• Regular study: I was really pants at school trying to cram for an exam. No matter how many Tony Robbins cassettes I listened to, I just couldn’t soak up all the  information in a short amount of time. The thing with Salesforce knowledge is that I don’t just want to pass the exam, I want to keep and apply the knowledge for the rest of my career. My advice to you studying for a Salesforce certification is to do frequent shorter sessions and where necessary, revisit information that you’re struggling to grasp. Personally, I find the coding side of things trickier, like formulas, so I focus more time on topics like this, which don’t come quite as naturally to me.
  • Note collation: A key part of my learning is to write some clear and concise notes. These might be specific segments from the Help documentation or other useful resources that are linked to in the Exam guide. I’ll typically read through the documentation, understand the concept, then write down the main points. The act of collating notes and returning to them regularly seems to be an efficient method to help content sink in.
  • Time management: I’ve found that it’s really useful to structure my study sessions, building in breaks and not trying to commit to mammothly long sessions. I’ll aim to study for about 30 mins, then take a five  minute break to go away and do something else to distract my brain, before returning to my work. I would do a maximum of two hours of study following this structure. Although I recognise that study has to fit around each person’s individual commitments. It’s useful to schedule your study sessions in advance, so you know exactly when you’re going to set aside time, and try to stick to it. As I mentioned at the beginning, build in some small rewards for yourself, once you’ve finished your study session. My mind instantly thinks of chocolate! But an alternative option might be watching an episode of your current favourite TV series…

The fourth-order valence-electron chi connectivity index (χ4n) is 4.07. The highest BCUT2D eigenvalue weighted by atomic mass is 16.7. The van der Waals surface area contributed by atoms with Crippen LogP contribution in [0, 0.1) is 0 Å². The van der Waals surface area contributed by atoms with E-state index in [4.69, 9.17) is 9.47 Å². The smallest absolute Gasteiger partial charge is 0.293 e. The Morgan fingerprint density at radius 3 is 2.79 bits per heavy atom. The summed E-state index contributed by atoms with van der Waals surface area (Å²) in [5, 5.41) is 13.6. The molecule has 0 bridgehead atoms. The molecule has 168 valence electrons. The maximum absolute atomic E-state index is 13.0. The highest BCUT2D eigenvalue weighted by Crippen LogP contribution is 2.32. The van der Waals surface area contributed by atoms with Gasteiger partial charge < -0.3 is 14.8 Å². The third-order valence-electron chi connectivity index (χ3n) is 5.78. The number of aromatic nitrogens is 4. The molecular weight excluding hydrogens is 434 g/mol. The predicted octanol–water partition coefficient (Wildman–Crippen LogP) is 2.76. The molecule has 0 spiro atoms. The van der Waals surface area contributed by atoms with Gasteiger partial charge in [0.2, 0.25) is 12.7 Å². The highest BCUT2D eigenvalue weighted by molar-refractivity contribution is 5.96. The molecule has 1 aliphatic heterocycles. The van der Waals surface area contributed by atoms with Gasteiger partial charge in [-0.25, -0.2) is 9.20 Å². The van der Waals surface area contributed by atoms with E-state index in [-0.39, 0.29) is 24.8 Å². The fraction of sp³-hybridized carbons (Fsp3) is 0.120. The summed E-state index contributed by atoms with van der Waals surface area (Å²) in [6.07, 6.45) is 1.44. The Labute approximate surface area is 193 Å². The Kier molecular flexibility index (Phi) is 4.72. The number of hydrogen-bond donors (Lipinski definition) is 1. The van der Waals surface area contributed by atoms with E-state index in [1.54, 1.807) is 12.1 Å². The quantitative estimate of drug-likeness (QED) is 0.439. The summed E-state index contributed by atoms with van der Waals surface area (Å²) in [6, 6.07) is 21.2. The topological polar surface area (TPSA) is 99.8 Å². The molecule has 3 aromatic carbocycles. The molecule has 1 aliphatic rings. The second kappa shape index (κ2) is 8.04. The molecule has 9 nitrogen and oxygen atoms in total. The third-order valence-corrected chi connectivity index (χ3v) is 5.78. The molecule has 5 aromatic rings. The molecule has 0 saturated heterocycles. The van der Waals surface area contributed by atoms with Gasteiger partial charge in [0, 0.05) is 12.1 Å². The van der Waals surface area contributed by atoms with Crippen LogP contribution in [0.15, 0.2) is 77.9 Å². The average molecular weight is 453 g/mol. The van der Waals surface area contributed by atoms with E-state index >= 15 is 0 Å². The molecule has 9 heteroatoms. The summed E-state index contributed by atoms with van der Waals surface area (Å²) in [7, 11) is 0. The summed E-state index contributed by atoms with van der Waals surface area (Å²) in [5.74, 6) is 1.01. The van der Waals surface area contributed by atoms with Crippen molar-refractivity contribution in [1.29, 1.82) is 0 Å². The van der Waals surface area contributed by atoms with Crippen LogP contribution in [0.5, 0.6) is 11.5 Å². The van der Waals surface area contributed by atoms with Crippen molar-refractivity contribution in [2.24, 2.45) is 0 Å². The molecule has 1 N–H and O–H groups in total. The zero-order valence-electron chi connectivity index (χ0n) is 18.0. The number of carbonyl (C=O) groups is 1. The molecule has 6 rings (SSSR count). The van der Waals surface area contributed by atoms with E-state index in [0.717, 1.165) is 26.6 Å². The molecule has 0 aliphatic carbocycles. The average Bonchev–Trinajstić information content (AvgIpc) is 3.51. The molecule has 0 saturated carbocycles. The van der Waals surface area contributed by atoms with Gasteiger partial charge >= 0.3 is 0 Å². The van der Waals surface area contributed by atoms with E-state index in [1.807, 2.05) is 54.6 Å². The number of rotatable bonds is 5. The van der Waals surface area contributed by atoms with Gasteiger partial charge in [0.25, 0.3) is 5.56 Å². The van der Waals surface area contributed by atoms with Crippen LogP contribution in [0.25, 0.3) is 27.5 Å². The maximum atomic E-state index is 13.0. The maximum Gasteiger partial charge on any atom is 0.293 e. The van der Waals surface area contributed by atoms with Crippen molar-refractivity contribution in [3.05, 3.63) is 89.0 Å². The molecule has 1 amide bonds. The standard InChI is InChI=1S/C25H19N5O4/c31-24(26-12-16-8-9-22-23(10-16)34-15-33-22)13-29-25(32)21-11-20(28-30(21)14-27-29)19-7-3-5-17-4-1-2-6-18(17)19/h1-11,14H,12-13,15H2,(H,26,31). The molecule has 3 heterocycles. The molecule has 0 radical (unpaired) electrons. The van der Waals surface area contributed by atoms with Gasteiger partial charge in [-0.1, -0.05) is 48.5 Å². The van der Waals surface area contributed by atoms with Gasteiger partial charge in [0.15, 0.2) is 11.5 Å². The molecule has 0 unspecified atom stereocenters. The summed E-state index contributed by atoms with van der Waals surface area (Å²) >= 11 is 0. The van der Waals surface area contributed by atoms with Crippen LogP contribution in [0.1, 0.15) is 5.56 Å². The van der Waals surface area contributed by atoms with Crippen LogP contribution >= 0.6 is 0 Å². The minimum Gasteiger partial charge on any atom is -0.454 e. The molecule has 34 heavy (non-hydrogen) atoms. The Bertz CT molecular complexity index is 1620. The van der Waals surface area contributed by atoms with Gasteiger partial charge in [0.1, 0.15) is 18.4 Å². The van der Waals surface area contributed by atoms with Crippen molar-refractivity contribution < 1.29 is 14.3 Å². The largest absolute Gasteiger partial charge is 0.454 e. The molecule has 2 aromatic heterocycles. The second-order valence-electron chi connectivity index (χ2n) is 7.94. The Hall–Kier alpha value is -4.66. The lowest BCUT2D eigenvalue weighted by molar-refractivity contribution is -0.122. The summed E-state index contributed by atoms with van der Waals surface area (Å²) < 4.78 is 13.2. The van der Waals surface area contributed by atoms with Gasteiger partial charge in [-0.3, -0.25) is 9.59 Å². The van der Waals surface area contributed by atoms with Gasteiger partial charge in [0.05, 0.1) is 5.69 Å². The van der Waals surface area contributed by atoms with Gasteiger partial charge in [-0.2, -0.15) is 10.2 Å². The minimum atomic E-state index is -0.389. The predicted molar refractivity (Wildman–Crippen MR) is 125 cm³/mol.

• Give back to the community: Being able to explain or demo a concept to someone else is a great way to consolidate your knowledge. If you know that you need to take someone else through the material, you’ll require a deeper level of understanding to articulate concepts and processes clearly. Often the person you are teaching a concept to may have questions, and this will help you both to think logically about a feature or concept. Explaining to someone else might also highlight areas that you’re a little vague on and may need to revisit or explore further. Answering questions on a Community page is also an example of this, helping other people find their way in the Salesforce ecosystem and reinforcing your developing knowledge.

That’s pretty much it for my study techniques. Not all of the techniques will apply to you and your way of learning but hopefully, there’s at least one or two that you can take on board. Obviously only use the techniques that will work for you otherwise it can be draining trying to force something that just isn’t going to work. Don’t forget to reward yourself once you pass a certification and take some time out before hitting your next. All the best!